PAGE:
The Sphynx Cat
The Sphynx Cat

While the lack of coat on a Sphynx is not your average cat lover's cup of tea, this rare breed does have its admirers.

Many cats can tend to be aloof towards their owners but the Sphynx however requires special attention that attributes to a close bond between cat and owner.

A relative of the Devon Rex, the breed itself is recognised as being healthy and robust. They generally have a wedge-shaped head and sturdy heavy bodies. The skin is the colour their fur would be and this could be any of the usual cat colouring and/or markings.

Despite the Sphynx’s main unique characteristic being its lack of coat, it is not truly hairless. It has been likened to stroking a peach as they are covered in very short fine 'fuzzy' hair. This hair is not enough to protect them from the cold or heat and they are therefore prone to both sunburn and hypothermia. Consequently, spending long periods of time outside can be detrimental to their health.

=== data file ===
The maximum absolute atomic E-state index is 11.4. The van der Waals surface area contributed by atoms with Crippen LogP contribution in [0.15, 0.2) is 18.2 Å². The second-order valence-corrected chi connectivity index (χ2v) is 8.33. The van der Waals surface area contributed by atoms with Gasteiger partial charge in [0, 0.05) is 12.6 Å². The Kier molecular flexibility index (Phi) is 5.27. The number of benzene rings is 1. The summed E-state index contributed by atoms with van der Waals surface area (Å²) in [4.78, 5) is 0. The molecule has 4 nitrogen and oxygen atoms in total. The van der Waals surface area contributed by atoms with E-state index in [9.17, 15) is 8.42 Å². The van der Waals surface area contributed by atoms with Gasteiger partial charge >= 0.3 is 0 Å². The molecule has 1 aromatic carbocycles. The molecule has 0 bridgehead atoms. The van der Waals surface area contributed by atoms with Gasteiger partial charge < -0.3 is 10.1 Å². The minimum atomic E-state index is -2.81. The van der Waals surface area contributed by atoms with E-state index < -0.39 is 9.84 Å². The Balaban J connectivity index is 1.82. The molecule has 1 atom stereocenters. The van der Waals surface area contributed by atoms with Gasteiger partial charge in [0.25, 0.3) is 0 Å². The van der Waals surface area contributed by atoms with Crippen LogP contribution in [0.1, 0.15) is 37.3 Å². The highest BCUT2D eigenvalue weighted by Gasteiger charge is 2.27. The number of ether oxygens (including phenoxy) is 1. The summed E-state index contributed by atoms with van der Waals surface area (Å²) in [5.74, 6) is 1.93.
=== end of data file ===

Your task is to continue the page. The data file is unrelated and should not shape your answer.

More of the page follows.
Contrary to popular belief, the lack of coat does not mean the Sphynx is the cat for those with cat-specific allergies.  These allergies are not triggered by the hair but by a protein in cat saliva and sebaceous glands. Because of the lack of hair, they potentially require more maintenance that their coated cousins.

They are reluctant to groom as the rasping action of the tongue can cause trauma to their skin.  Body oils which would normally be absorbed by the hair build up on the skin, giving it an oily feel and a rancid smell.  There is little or no hair in their ears to protect them so they have dirtier ears and more ear wax.  The skin under and around their nails gets dirty and oily too.  Weekly bathing, ear and nail cleaning is needed to help with this.  

A very rare breed, Totally Vets has only two Sphynx cats under our care – Huey (grey) and Mr Magoo, (seal point) and the reception and hospital staff all love to ‘ooh and ah’ over them when they visit us.  Both cats are owned by Diane and Andrew Gaskin, who provided us with these gorgeous photos!